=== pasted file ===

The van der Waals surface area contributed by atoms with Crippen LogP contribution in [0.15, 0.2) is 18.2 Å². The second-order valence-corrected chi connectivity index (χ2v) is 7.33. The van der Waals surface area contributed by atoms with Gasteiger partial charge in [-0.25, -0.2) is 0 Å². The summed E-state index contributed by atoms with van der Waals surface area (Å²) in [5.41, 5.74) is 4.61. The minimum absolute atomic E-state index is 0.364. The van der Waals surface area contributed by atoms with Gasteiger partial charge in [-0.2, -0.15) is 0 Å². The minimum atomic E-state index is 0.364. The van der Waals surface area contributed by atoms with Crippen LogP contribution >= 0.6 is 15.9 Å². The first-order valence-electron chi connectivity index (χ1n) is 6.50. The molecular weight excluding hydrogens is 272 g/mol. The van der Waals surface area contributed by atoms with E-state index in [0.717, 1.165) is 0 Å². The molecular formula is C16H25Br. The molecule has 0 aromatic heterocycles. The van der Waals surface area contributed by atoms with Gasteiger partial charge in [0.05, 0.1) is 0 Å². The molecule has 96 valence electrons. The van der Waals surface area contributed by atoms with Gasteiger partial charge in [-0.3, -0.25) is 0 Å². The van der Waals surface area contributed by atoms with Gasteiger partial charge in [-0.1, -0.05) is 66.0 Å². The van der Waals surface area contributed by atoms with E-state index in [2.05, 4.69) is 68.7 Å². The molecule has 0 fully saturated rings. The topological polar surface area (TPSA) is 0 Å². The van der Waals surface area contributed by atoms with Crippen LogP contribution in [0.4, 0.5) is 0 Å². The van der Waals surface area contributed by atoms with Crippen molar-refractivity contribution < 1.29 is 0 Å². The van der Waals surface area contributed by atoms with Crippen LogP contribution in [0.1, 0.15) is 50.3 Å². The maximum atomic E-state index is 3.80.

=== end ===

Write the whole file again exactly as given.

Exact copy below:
The van der Waals surface area contributed by atoms with Crippen LogP contribution in [0.15, 0.2) is 18.2 Å². The second-order valence-corrected chi connectivity index (χ2v) is 7.33. The van der Waals surface area contributed by atoms with Gasteiger partial charge in [-0.25, -0.2) is 0 Å². The summed E-state index contributed by atoms with van der Waals surface area (Å²) in [5.41, 5.74) is 4.61. The minimum absolute atomic E-state index is 0.364. The van der Waals surface area contributed by atoms with Gasteiger partial charge in [-0.2, -0.15) is 0 Å². The minimum atomic E-state index is 0.364. The van der Waals surface area contributed by atoms with Crippen LogP contribution >= 0.6 is 15.9 Å². The first-order valence-electron chi connectivity index (χ1n) is 6.50. The molecular weight excluding hydrogens is 272 g/mol. The van der Waals surface area contributed by atoms with E-state index in [0.717, 1.165) is 0 Å². The molecular formula is C16H25Br. The molecule has 0 aromatic heterocycles. The van der Waals surface area contributed by atoms with Gasteiger partial charge in [0.05, 0.1) is 0 Å². The molecule has 96 valence electrons. The van der Waals surface area contributed by atoms with Gasteiger partial charge in [-0.3, -0.25) is 0 Å². The van der Waals surface area contributed by atoms with Gasteiger partial charge in [-0.1, -0.05) is 66.0 Å². The van der Waals surface area contributed by atoms with E-state index in [2.05, 4.69) is 68.7 Å². The molecule has 0 fully saturated rings. The topological polar surface area (TPSA) is 0 Å². The van der Waals surface area contributed by atoms with Crippen LogP contribution in [0.4, 0.5) is 0 Å². The van der Waals surface area contributed by atoms with Crippen molar-refractivity contribution < 1.29 is 0 Å². The van der Waals surface area contributed by atoms with Crippen LogP contribution in [0.1, 0.15) is 50.3 Å². The maximum atomic E-state index is 3.80.